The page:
lit. "Possessor of all powers." A title meaning Great Lord.

A great Hindu prophet and teacher of the 19th century, 1835-1886. [See "Life and Sayings of Sri Rama-krsna" by F. Max Müller. London, 1898. Longmans, Green & Co., and Charles Scribner's Sons. New York.]

One of the principal Pur anas.

A great lover of God.

Intense love for God.

Union with the Divine through devotion.

A great Yogi who suffered much from his excessive attachment to a deer which he brought up as a pet.

A commentary.

Pertaining to the Bhutas, or elements.

Pondering; meditation.


A religious mendicant, a term now usually applied to the Buddhist monks.

Enjoyment of sense objects.

The annotator of the Yoga Aphorisms.

The Creator of the Universe.

Chastity in thought, word and deed.

One who has devoted himself to continence and the pursuit of spiritual wisdom.

The One existence, the Absolute.

The world of Brahma, the highest heaven.

A "twice-born man," a Brahmin.

Brahma-Sutra-Bhashya Brahmavadin . .

Chandogya Upanishad


Those portions of the Vedas which state the rules for the employment of the hymns at the various ceremonials. Each of the four Vedas has its own Brahmana.

Commentary on the aphorisms of Vedanta.

Teacher of Brahman, one who speaks or teaches of Brahman or Absolute Being.

The Yoga which leads to the realisation of the Brahman. (Chap. VIII of the Bhagavad Gita is called by that name).

An Anglicised form of Brahmana, a member of the Brahmana caste.

lit. "The Enlightened," the name given to one of the greatest Incarnations recognised by the Hindus, born sixth century B.C.

The determinative faculty.

Pure intelligence. Name of a great Hindu sage (born 1485) who is regarded as a Divine Incarnation.

One of the oldest Upanishads of the Sama-Veda.

A materialist.

The space of knowledge, where the Soul shines in its own nature.

"Mind-stuff." (The fine material out of which the mind has been manufactured)

The mental space.

Offering made to a priest, or teacher, at religious ceremonies.

Control of the organs.


"Servantship;" the state of being a devoted servant of God.

Deha . Devadatta Devas .


Dvesha . . Dyava-Prithivi Ekagra . . Ekam . . Eka-Nistha . Ekanta-Bhakti Ekatma- Vadam

Ekayana .

Mercy, compassion, doing good to others without hope of return.

Matter, gross body.


The "shining ones," semi-divine beings representing states attained by workers of good.

Abode of the gods.

The path which leads to the sphere of the gods, or the different heavens.

One of the Puranas, which describes the deeds of the Divine Mother.

Holding the mind to one thought for twelve seconds. Concentration.

Virtue. Religious duty.

"Cloud of virtue" (applied to a kind of Samadhi).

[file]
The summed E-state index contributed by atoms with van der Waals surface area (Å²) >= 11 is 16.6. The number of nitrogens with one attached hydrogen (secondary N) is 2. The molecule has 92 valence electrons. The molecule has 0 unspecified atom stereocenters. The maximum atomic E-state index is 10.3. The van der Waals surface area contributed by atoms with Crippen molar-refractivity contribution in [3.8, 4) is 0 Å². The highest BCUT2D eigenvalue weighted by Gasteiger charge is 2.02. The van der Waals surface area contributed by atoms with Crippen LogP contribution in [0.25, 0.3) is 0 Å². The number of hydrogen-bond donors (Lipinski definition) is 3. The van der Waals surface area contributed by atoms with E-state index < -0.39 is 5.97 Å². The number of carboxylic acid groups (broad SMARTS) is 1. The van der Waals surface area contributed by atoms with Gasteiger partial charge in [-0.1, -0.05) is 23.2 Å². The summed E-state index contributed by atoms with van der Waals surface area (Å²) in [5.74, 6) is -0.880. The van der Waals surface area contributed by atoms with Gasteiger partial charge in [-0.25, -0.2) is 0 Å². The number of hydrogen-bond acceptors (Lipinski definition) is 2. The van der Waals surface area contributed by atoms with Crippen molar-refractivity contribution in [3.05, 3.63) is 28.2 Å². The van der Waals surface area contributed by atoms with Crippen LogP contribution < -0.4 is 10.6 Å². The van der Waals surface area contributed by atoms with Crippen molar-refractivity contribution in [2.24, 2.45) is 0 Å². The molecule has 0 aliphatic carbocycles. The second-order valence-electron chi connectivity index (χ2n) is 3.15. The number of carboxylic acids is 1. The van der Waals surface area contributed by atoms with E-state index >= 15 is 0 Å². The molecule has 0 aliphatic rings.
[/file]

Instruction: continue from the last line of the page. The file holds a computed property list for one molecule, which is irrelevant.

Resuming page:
The way to knowledge through meditation.

Dualities in nature, as heat and cold, pleasure and pain, etc., etc.


Heaven (and) Earth.

Concentrated state of mind.


Intense devotion to one chosen ideals.

Singleness of love and devotion to God.

Monism. The theory, according to which there is only on intelligence Entity. Pure idealism.

The one stay or support of all things,— hence the Lord.

One of the Hindu deities.

God of wisdom and "remover of obstacles." He is always invoked at the commencement of every important undertaking.


Gauni . Gayatri . Ghata . Gopis . Grahama Grihastha Gunas . Guru .

Hamsa . Hanuman Hari .

Hatha Yoga .

Hatha-Yogi (or Yogin) Hiranyagarbha . .


Indra . . . . Indriyani . . . Indriyas . . . Isäna

A woman-sage mentioned in the Upani-shads. She practiced Yoga and attained to the highest super-conscious state.

Preparatory stage of Bhakti-Yoga.

A certain most holy verse of the Vedas.

Shepherdesses, worshippers of Krsna.


A householder, head of a family.

Qualities, attributes.

lit. "the dispeller of darkness." A religious teacher who removes the ignorance of the pupil. The real guru is a transmitter of the spiritual impulse that quickens the spirit and awakens a genuine thirst for religion.

The Jiva, or individual soul.

The great Bhakta hero of the Ramayana.

lit. "One who steals the hearts and reason of all by his beauty," hence the Lord, a name of God.

The science of controlling body and mind, but with no spiritual end in view, bodily perfection being the only aim.

One who practices Hatha Yoga.

lit. "golden wombed." Applied to Brahma, the Creator, as producing the universe out of Himself.

A mystic word used in meditation as symbolic of the highest Bliss.

The nerve current on the left side of the spinal cord; the left nostril.

Ruler of the gods.

Sense organs.

The internal organs of perception.

One of the devas.

Ishtam .

Isvarapranidhana . Isvara Pranidhanadva



Jivatman . Jivan Mukta

Jnana . . Jnana-chaksu



Jnani [or Jnanin]

Chosen ideal (from "ish," to wish). That aspect of God which appeals to one most.

Devotion to one ideal.

The works which bring as reward the enjoyments of the heavens.

The Supreme Ruler; the highest possible conception through reason, of the Absolute, which is beyond all thought.

Meditation on Isvara.

A Sutra of Patanjali—entitled "By worship of the Supreme Lord."


Waking state.


To be born.

The individual soul. The one Self as appearing to be separated into different entities; corresponding to the ordinary use of the word "soul."

The Atman manifesting as the Jiva.

lit. "Living Freedom." One who has attained liberation (Mukti) even while in the body.

Pure intelligence. Knowledge.

One whose vision has been purified by the realisation of the Divine.

The knowledge portion or philosophy of the Vedas.

"Wisdom-Sacrifice." Perfect unselfishness, purity and goodness which lead to Jnana, or supreme wisdom (Moksha).

One who seeks liberation through pure reason or philosophy.

Isolation. Oneness with Absolute Being.


A cycle (in evolution).

Karmakanda Karamendriyas Karma Yoga

Kriya .



Kshana . Kshatriya

Kshetra .

Kshetrajna Kumbhaka



Author of the Sankhya Philsophy, and the father of the Hindu Evolutionists.